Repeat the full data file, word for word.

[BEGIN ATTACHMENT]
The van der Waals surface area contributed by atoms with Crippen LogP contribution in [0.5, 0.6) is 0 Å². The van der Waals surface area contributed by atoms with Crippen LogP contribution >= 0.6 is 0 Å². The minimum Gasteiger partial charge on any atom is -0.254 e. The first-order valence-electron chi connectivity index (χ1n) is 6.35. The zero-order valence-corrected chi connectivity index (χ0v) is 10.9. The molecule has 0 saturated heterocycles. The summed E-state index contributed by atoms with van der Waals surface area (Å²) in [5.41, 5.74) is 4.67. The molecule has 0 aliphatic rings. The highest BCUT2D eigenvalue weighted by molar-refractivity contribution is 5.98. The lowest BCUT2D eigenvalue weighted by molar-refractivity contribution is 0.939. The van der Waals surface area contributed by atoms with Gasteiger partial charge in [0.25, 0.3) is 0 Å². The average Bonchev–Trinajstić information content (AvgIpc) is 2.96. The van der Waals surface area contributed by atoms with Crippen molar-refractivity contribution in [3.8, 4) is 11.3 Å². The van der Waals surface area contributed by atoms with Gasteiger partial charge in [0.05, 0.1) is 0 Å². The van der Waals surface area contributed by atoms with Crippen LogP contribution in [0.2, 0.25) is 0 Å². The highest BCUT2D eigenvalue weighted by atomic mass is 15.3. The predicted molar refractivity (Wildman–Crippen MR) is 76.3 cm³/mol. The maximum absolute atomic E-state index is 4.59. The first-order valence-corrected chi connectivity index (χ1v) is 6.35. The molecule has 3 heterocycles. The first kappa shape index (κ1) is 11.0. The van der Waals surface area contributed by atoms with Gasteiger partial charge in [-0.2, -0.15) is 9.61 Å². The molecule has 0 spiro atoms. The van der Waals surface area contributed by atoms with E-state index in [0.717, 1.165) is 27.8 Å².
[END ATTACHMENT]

The van der Waals surface area contributed by atoms with Crippen LogP contribution in [0.5, 0.6) is 0 Å². The van der Waals surface area contributed by atoms with Crippen LogP contribution >= 0.6 is 0 Å². The minimum Gasteiger partial charge on any atom is -0.254 e. The first-order valence-electron chi connectivity index (χ1n) is 6.35. The zero-order valence-corrected chi connectivity index (χ0v) is 10.9. The molecule has 0 saturated heterocycles. The summed E-state index contributed by atoms with van der Waals surface area (Å²) in [5.41, 5.74) is 4.67. The molecule has 0 aliphatic rings. The highest BCUT2D eigenvalue weighted by molar-refractivity contribution is 5.98. The lowest BCUT2D eigenvalue weighted by molar-refractivity contribution is 0.939. The van der Waals surface area contributed by atoms with Gasteiger partial charge in [0.25, 0.3) is 0 Å². The average Bonchev–Trinajstić information content (AvgIpc) is 2.96. The van der Waals surface area contributed by atoms with Crippen molar-refractivity contribution in [3.8, 4) is 11.3 Å². The van der Waals surface area contributed by atoms with Gasteiger partial charge in [0.05, 0.1) is 0 Å². The van der Waals surface area contributed by atoms with Crippen LogP contribution in [0.2, 0.25) is 0 Å². The highest BCUT2D eigenvalue weighted by atomic mass is 15.3. The predicted molar refractivity (Wildman–Crippen MR) is 76.3 cm³/mol. The maximum absolute atomic E-state index is 4.59. The first-order valence-corrected chi connectivity index (χ1v) is 6.35. The molecule has 3 heterocycles. The first kappa shape index (κ1) is 11.0. The van der Waals surface area contributed by atoms with Gasteiger partial charge in [-0.2, -0.15) is 9.61 Å². The molecule has 0 spiro atoms. The van der Waals surface area contributed by atoms with E-state index in [0.717, 1.165) is 27.8 Å².